Newspaper Page Text
Will Do It.
VOLUME 2. NUMBEE 158. $
Is what most people want!
Tomorrow and Monday we will show the
New Velvet Belts, Ladies' Flannel Shirts
made with pocket and collar, White Side
and Back Combs studded with brilliants,
Ladies' Tourist Coats, Ladies' Gold Beaded
and Manila Bags, and the latest things in
Special Bargains for
Tonight and Tomorrow:
Mens $6.00 to $7.50 Trousers, the R&W make $5.00
Glassware10 dozen of Tableware, including Water
Pitchers, Cake Plates, Butter Dishes, etc, each lOc
50c Pillow Tops, each 29c
One lot Kid Gloves, per pair 69c
Ladies' Box Calf Shoes, per pair $1.00
..O'Leary 61 Bowser..
..CLOSIN SALE., i
Everything must be sold!
Nothing will be reserved!
Good all marked down
to cost or below cost!
Don't fail to take advantage
of this great opportunity!
Want your moustache or beard RIIRIf IMRU AM'^ HYP
Act directly on the liver.
They cure constipation,
Sold for 60 years. fcSriTSSfc:
PREPARING TO RESUME
INDICATIONS POINT TO CONTIN-
UANCE OF THE BATTLE OF
ROADS RAPIDLY GETTING IN SHAPE
BOTH SIDES ARE RECONNOITER-
ING AMD ARTILLERY FIRING
WAR DISPATCHES SUMMARIZED.
Fighting has not been resumed in
Manchuria and the Russian general,
Sakharoff, reports that the two armies
maintain their respective positions.
There is desultory artillery firing
along the lines and reconnaissances
are continuous on both sides, indicat
ing that, with the rapidly drying
roads, developments may soon be
While official figures on the losses
are still absent St. Petersburg believes
from information in hand that the total
Russian casualties during the battle
Of Shakhe river will not exceed 20,000.
There was heavy mortality in offi
cers on the Russian side, 172 being
killed in the fighting of Oct. 11 to 13,
Including one major general and sev
enteen field officers.
RIVER SEPARATES ARMIES
OPERATIONS ON BATTLEFIELD
BELOW MUKDEN CONTINUE
AT A STANDSTILL.
St. Petersburg, Oct. 22.The two
armies face each other across the
Shakhe river, but operations continue
at a standstill. The heavy fog which
hung over the plain has been burned
up by the sun and there has been some
desultory artillery firing from some of
the Russian batteries, but nothing im
portant. One of the Associated Press
correspondents says the Japanese did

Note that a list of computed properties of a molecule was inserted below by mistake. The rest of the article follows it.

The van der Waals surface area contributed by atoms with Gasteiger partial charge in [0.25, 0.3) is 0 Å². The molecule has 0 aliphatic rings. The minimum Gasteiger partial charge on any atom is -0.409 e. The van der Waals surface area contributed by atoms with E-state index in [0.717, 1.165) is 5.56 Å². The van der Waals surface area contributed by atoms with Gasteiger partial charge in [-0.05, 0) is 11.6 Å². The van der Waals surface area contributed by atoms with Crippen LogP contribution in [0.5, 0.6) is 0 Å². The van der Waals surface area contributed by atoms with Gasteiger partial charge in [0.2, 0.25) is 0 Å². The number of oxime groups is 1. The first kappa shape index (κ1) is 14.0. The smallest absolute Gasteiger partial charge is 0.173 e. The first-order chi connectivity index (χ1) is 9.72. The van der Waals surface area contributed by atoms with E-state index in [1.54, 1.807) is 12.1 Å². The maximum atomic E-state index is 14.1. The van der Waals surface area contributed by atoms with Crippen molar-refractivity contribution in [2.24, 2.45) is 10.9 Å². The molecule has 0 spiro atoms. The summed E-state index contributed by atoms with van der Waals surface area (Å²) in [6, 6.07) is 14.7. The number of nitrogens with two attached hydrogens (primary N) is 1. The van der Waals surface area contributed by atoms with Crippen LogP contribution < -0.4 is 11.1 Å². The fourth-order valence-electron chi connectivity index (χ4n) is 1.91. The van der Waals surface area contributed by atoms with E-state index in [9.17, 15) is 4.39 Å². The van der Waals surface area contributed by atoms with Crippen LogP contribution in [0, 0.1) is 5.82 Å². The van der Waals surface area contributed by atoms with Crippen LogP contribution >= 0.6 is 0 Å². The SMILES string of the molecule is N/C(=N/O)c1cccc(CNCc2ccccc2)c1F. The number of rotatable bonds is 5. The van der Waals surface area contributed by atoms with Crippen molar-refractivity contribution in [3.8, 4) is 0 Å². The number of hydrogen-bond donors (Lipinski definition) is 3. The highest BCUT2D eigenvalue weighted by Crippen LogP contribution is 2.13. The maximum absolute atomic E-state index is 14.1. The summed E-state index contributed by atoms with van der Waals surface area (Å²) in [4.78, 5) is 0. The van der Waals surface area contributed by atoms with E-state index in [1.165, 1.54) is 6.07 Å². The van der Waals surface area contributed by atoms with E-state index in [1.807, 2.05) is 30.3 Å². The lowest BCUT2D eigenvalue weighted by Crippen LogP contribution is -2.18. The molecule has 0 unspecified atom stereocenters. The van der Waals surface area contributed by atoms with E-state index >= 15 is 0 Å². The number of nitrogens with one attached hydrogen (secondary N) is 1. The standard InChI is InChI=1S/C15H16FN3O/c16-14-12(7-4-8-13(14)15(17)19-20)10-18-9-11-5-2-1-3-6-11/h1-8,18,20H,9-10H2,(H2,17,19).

not reply, indicating a possible short
age of ammunition or a desire to con
ceal the location of their guns.
The war office has no fresh news ex
cept a list of the losses of General
Ekk's Seventy-first division of the
Fifth Siberian corps and General Mo
razoff's First division of Lieutenant
General Dambowski's corps. Each
lost half a dozen officers. The official
lists of officers killed and wounded
between Oct. 11 and 13 totals 172, in
cluding Major General Rabinski and
seventeen field officers killed. The
wounded are in the proportion of one
to six. The list for the heaviest day's
fighting is still unreported and doubt
less will exceed the losses at Liaoyang,
when 500 officers were killed or wound
ed. The losses among the men are
not yet reported, but they are thought
to approximate not much over 20,000.
News from Port Arthur brought to
Chefoo by a junk which left there Oct.
19 says a fierce bombardment, which
began Oct. 16, was still progressing
Many buildings had been damaged
and ships in the harbor had also been
hit by shells, but the character and
extent of the damage are not stated.
The Japanese main forces are now
posted at Liudziatung. They have
placed guns of large calibre on Iunjida
mountain. The Russians continue
making sorties successfully and in
flicting heavy losses on the besiegers,
whose losses since the commencement
of the siege are said to have been
BATTLE MAY BE RESUMD.
Roads in the Vicinity of Mukden Dry
Mukden, Oct. 22.Towards evening
the fog lifted and some of the Russian
guns at various points opened fire
against the Japanese defenses, but
they did not respond either from
scarcity of ammunition or of the de
sire not to reveal the location of their
The weather and the condition of
the roads have made extensive opera
tions impossible, but the roads are
now drying hard, which forecasts